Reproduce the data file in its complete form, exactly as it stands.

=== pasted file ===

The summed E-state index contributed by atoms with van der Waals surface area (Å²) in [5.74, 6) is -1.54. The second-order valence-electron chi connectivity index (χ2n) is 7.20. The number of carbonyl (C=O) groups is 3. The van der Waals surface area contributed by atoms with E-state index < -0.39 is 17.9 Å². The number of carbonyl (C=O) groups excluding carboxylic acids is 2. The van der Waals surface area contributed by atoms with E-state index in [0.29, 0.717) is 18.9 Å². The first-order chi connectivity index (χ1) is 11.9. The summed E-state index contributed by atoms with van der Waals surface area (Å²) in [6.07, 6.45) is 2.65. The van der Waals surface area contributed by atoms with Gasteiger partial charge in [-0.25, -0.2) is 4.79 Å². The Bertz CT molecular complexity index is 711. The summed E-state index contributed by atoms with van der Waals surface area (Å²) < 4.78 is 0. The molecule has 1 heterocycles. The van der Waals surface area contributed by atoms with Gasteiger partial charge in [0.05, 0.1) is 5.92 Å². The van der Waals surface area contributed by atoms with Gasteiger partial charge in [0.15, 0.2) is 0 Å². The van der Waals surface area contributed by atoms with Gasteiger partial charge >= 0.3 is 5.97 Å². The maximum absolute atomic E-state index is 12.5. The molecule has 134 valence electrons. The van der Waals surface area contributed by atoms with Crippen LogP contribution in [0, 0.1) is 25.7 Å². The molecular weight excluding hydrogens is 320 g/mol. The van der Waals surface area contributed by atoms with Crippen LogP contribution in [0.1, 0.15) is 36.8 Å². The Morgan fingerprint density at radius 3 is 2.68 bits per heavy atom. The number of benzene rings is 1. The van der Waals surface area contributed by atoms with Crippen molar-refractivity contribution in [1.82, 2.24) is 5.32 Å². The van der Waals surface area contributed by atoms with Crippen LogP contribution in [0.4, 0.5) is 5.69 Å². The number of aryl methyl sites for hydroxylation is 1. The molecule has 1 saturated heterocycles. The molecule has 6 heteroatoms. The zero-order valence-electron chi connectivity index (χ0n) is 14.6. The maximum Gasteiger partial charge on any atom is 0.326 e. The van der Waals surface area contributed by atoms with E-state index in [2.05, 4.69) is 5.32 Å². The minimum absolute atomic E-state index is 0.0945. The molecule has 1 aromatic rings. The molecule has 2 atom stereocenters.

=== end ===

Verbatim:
The summed E-state index contributed by atoms with van der Waals surface area (Å²) in [5.74, 6) is -1.54. The second-order valence-electron chi connectivity index (χ2n) is 7.20. The number of carbonyl (C=O) groups is 3. The van der Waals surface area contributed by atoms with E-state index < -0.39 is 17.9 Å². The number of carbonyl (C=O) groups excluding carboxylic acids is 2. The van der Waals surface area contributed by atoms with E-state index in [0.29, 0.717) is 18.9 Å². The first-order chi connectivity index (χ1) is 11.9. The summed E-state index contributed by atoms with van der Waals surface area (Å²) in [6.07, 6.45) is 2.65. The van der Waals surface area contributed by atoms with Gasteiger partial charge in [-0.25, -0.2) is 4.79 Å². The Bertz CT molecular complexity index is 711. The summed E-state index contributed by atoms with van der Waals surface area (Å²) < 4.78 is 0. The molecule has 1 heterocycles. The van der Waals surface area contributed by atoms with Gasteiger partial charge in [0.05, 0.1) is 5.92 Å². The van der Waals surface area contributed by atoms with Gasteiger partial charge in [0.15, 0.2) is 0 Å². The van der Waals surface area contributed by atoms with Gasteiger partial charge >= 0.3 is 5.97 Å². The maximum absolute atomic E-state index is 12.5. The molecule has 134 valence electrons. The van der Waals surface area contributed by atoms with Crippen LogP contribution in [0, 0.1) is 25.7 Å². The molecular weight excluding hydrogens is 320 g/mol. The van der Waals surface area contributed by atoms with Crippen LogP contribution in [0.1, 0.15) is 36.8 Å². The Morgan fingerprint density at radius 3 is 2.68 bits per heavy atom. The number of benzene rings is 1. The van der Waals surface area contributed by atoms with Crippen molar-refractivity contribution in [1.82, 2.24) is 5.32 Å². The van der Waals surface area contributed by atoms with Crippen LogP contribution in [0.4, 0.5) is 5.69 Å². The number of aryl methyl sites for hydroxylation is 1. The molecule has 1 saturated heterocycles. The molecule has 6 heteroatoms. The zero-order valence-electron chi connectivity index (χ0n) is 14.6. The maximum Gasteiger partial charge on any atom is 0.326 e. The van der Waals surface area contributed by atoms with E-state index in [2.05, 4.69) is 5.32 Å². The minimum absolute atomic E-state index is 0.0945. The molecule has 1 aromatic rings. The molecule has 2 atom stereocenters.